Current corporate reporting is unfit for purpose and in need of urgent reform, the International Integrated Reporting Council (IIRC) chairman Mervyn King said yesterday in London.
Speaking at the annual president’s dinner of the Chartered Institute of Management Accountants (CIMA), King said there is an urgent need to change the way companies report, particularly because investors increasingly take account of companies’ environmental, social and governance (ESG) factors as a first step of their investments.
King started his speech differing from the views of Milton Friedman. The American economist argued that the only social responsibility of a company is "to use resources and engage in activities designed to increase its profits so long as it stays within the rules of the game".
In contrast with Friedman’s views, King said companies are part of society and put the global consequences of Lehman Brother collapse as example of the deep integration between companies and society.
The IIRC chairman emphasised that research during the 2000s on listed companies in different stock exchanges, showed that 80% of their market capitalisation was not represented in balance sheets prepared under financial reporting standards.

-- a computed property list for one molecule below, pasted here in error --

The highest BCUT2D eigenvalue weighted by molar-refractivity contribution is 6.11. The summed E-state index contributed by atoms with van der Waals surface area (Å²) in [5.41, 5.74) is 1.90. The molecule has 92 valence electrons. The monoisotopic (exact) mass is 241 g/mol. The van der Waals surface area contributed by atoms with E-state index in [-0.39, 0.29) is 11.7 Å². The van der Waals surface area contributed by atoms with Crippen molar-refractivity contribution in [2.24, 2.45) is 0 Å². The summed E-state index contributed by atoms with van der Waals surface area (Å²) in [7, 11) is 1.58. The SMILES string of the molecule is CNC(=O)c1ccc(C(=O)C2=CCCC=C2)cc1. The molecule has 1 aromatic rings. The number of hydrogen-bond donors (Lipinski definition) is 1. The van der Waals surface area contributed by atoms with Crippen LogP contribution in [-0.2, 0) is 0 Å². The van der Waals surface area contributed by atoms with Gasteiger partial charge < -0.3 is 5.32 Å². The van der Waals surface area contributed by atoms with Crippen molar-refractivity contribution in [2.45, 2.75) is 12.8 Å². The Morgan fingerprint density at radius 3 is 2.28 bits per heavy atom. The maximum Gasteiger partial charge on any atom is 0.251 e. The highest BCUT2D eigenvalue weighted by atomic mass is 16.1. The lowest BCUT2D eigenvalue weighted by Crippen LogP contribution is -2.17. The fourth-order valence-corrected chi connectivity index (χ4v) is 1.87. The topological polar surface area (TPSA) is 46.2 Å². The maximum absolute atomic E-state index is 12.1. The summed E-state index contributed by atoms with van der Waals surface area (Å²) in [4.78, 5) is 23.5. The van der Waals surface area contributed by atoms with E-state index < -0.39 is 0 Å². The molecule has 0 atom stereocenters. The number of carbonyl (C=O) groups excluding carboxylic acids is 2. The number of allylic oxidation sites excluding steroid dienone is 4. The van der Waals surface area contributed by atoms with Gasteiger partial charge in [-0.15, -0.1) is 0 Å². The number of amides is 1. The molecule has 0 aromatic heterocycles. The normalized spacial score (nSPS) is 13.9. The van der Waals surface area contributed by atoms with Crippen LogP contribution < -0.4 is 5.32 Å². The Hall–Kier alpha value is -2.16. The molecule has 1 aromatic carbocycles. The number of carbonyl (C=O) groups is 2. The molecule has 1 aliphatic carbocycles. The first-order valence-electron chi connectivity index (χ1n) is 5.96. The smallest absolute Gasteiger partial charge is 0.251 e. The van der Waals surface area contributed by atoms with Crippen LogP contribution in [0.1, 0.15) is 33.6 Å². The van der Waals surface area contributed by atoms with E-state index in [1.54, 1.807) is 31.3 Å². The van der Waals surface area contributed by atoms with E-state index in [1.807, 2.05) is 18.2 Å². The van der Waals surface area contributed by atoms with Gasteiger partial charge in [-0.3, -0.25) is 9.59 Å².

"For some 70 years, certainly since the Great Depression in the 1930s, we were reporting to the companies and through companies to our stakeholders and telling them only 20% of what was happening.
And we were reporting in a language of financial reporting standards incomprehensible for the average user. The consequence was that knowledge was being lost in incomprehensible information," he said.
For King the two great challenges in the 21st century are financial stability and sustainability, however, to achieve this goal financial reporting is "crucial but not sufficient".
King said with the collapse of Tyco, WorldCom and Enron in the early 2000s "the International Accounting Standard Board (IASB) and the Financial Accounting Standards Board (FASB) believed they had to improve standards of financial reporting and as a result complexity was added and reporting became more incomprehensible to users".
He added that both, IASB and FASB, and other organisations such as CIMA and the Global Reporting Initiative have concluded Memorandums of Understanding with the IIRC, which are a sign that "the future of financial reporting lies on integrated reports, which are the outcome of integrated thinking".
King concluded quoting blind author Helen Keller’s words, who said the only thing worse that being blind is having sight and no vision.
"What do you see around you? In the 21st century we have crossed boundaries. We have to change our mind-sets. We cannot continue with tools of decision making and reporting which actually created some of the problems and issues that I talked of tonight," he remarked.
Related linksThe International Integrated Reporting Council